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There's a case for companies putting more women on boards, but it's not profits

Pretty much exactly how a corporate board meeting looks
Pretty much exactly how a corporate board meeting looks

Fewer than 1 in 5 members of corporate boards at major companies are women, according to a new census of board members by Catalyst, a non-profit organization that promotes women in business leadership.

The further up the corporate ladder, you look, the scarcer and scarcer women become — while women make up 45 percent of the workforce at S&P 500 companies, they make up only 4.6 percent of those firms' CEOs.

Women corporate boards


The natural implication is that this is a problem — not just for women, but for companies, too. Some argue that having women represented on boards helps firms financially.

But look closer, and the evidence is less clear as to exactly when and how this happens. Catalyst, for example, found in 2011 that companies with more women on their boards had better returns on their investments. But the correlation may only hold in some conditions. Credit Suisse shortly thereafter found a relationship between more women and better stock performance, but only since the financial crisis.

Likewise, in a 2014 meta-analysis of 140 studies, researchers from Lehigh and Syracuse Universities found women's board representation was only related to better stock performance in countries that already had higher levels of gender equality in other areas, like access to education and jobs. And when you looked at all countries together, that study found zero correlation between women's representation and market returns, like stock performance. However, they did find a consistently positive correlation with profits.

Moreover, even if more women board members are in fact correlated with better performance, that doesn't necessarily mean that adding more women to your board will boost the bottom line.

"Any time someone says you can trace the specific actions of a board of directors to the bottom line of a company, it's highly unlikely except in indirect ways," says Sydney Finkelstein, professor of management at the Tuck School of Business at Dartmouth. "In a direct way, that's just not the way it works."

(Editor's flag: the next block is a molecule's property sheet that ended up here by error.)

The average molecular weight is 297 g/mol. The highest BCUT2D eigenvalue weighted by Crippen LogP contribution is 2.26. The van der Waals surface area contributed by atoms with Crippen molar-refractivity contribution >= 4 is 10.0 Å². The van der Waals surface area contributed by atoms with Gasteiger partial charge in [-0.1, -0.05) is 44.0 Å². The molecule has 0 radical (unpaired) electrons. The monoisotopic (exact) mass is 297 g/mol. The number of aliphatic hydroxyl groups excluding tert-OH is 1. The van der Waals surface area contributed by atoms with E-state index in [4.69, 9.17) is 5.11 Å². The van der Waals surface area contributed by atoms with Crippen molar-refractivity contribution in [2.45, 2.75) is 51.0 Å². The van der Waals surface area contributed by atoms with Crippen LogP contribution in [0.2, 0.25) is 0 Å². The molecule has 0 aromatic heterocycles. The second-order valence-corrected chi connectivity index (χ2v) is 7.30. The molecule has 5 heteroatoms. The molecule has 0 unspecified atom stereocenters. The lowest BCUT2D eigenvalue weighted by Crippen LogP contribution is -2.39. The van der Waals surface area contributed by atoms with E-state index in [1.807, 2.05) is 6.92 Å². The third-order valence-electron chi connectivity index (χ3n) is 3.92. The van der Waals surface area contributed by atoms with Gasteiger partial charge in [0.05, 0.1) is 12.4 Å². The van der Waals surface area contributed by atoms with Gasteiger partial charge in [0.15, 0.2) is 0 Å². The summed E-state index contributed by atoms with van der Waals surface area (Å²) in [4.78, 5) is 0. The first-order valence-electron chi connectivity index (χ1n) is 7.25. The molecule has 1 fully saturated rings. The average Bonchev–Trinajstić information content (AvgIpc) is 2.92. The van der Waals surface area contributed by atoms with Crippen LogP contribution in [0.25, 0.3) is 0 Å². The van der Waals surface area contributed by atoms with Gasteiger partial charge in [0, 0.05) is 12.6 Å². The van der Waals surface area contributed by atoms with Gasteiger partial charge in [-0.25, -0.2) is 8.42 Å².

Really, it may be much more complicated than a simple causal link from more women to better performance — rather there are signs that healthier companies are more likely to put women on their boards.

"It could be that the better-run companies recognize that having a diverse board has very important productive qualities to it," says Susan Ness, a former FCC commissioner who often speaks on women's leadership issues, but she adds that she thinks more women or minorities can sometimes make a board function even better. "It lessens groupthink, especially if you have a critical mass of women or a critical mass of minority members." In addition, trying to make a board more diverse means tapping a broader talent pool, as Credit Suisse noted in their report.

But maybe thinking about diversity in terms of how much profit it drives is a cynical way of thinking about something we all value. Adding a woman (or two or ten) to your board might not amp up your stock price, but there's something to be said for diversity for diversity's sake.

Correction: This article originally discussed the 2014 study as it relates to stock performance but did not include the correlation to profits.

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